With the snow coming down outside it looks like this will be a good night to curl up with some cocoa, turn the lights on the tree and relax with a great Christmas movie. Folks have been bugging me to do a top ten list, apparently all good blogs have top ten lists, so I figured this was as good a time as any, especially since when I made my list of favorite Christmas movies, there happened to be ten, so here are my top ten Christmas movies, in no particular order.
Of course, it is the quintessential Christmas film and one of my all-time favorite movies. Frank Capra and Jimmy Stewart convinced me that things should work out for the best and that if you were right there was no way you could lose. Adulthood has changed my views on this a little, but I still want it to be true, and I still fight for the world they created. Once in college, a friend from Sweden began to ask me about Christmas in the US. All I needed to show her about what Christmas means in America was this movie. We watched, we cried and caught a little of the spirit of Christmas on an April afternoon.
Is a Christmas movie, actually. It is also a great romantic comedy, and one of my favorite films of recent years. I tend to forget that the entire story takes place during the holiday season and in fact many of the plot points hinge on it. It is a great little film to watch anytime, but add tinsel and mistletoe and you will fall in love all over again, actually.
I am an occasional Muppet fan. Loved Sesame Street, loved The Muppet Movie, loved The Muppet Show, even loved the Muppets 3D thing in Orlando, but that raggedy Muppet demon Elmo has nearly ruined them for me. Still nothing can tarnish my memories of watching Emmet Otter. Not only was I entertained, but I learned many valuable lessons. What lessons you ask? Well, I refuse to put a hole in the washtub, I always have a back-up plan, I am closer now than ever before and I know that to be a real winner you need a raspy voice, good lighting, platform shoes and a cape. So I try to keep those things on hand.
I am talking about the 1947 original, in black and white. No colorization, no remakes, no thank you. The characters all have a healthy dose of holiday disfunctionality, but the message is happy and everyone gets what they deserve in the end, plus it has a courtroom scene that shows how things should work in our legal system. I always love the fact that this movie is almost an advertisement for Macy’s, even though it was made well before the “product-placement” era.
Truman Capote’s biographical tale of growing up in poverty, but not knowing he was poor. Hats off to my high school English teacher, Mrs. Brown who introduced this great story to a bunch of disinterested students. At the time we were too busy making fun of Truman Capote’s voice to get the story, but in later years I returned to the short story and the video. If you ever get the chance, check out David Alford’s one-man show adaptation of this story, for an especially wonderful holiday treat. For the record this one is almost impossible to find, so if you have it, I want a copy.
Actually, I have a love-hate relationship with this film. I love the memories and the anticipation, but once I am actually watching it, I get bored pretty quickly. Still, where would we be without Yukon Cornelius and the Bumble. You could really expand this one to include all of the Rankin-Bass specials of this time, for the characters, if not for the stories. Can you say Heat-Miser? For that matter, does anyone else think that John Kerry’s uncanny resemblance to Cold-Miser hurt him in the 2004 election?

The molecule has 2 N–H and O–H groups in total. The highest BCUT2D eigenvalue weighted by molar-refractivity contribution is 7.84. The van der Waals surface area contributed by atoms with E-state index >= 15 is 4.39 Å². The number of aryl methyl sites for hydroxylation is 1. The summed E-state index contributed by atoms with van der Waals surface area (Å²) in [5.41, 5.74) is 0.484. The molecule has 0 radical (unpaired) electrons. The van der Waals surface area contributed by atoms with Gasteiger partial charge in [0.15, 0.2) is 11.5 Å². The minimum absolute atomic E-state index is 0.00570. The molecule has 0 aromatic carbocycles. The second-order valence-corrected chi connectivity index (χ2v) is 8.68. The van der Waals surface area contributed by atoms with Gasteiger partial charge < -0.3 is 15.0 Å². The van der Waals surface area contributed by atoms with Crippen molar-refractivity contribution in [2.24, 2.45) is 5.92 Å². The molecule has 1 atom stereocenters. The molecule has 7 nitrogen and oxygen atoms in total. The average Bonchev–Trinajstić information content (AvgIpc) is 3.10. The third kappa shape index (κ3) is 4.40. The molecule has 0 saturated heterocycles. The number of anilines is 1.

I know that the story is old and tired and that there have been way too many remakes, but this has got to be one of the most memorable, plus most versions of it have the Pluto’s Christmas Tree, featuring Chip and Dale short included, which is better than a whole bucket full of Scrooge’s. Actually, there are several good versions of this story, but this is my favorite. I do have to admit the Bill Murray’s Scrooged is a strong, but offbeat contender.
Every little cedar I see in the woods becomes Charlie Brown’s Christmas Tree and the soundtrack runs in my head all through the season. Last year my wife directed a live version of this and still I can’t get enough. Even though I am not normally a particularly religious guy, I do like the fact that they did not shrink away from their “reason for the season” message. If this one doesn’t make you want to do the Snoopy dance, then your heart may be three sizes too small.
Another of those that I forget is a Christmas movie, or at least is a movie set at Christmas. Once again Frank Capra works his magic, to make us feel like there is a better world out there, or perhaps that we used to live in a better world and have lost our way. Either way, he makes us want to be better citizens, and I am all for that. Even though his characters are always flawed, they seem to be underpinned by the belief that they can make a difference and that good is possible. That is a nice departure from most modern films.
I don’t know if there is a movie that has done more to add to the pop culture of Christmas. Whether you have seen it or not, I bet that apsects of it have crept into your vocabulary and I would daresay that your cultural Christmas literacy is incomplete without a viewing of this classic. I rewatched this one this week and I will have to say that it is less kid-friendly than I remembered, but we still howled with laughter.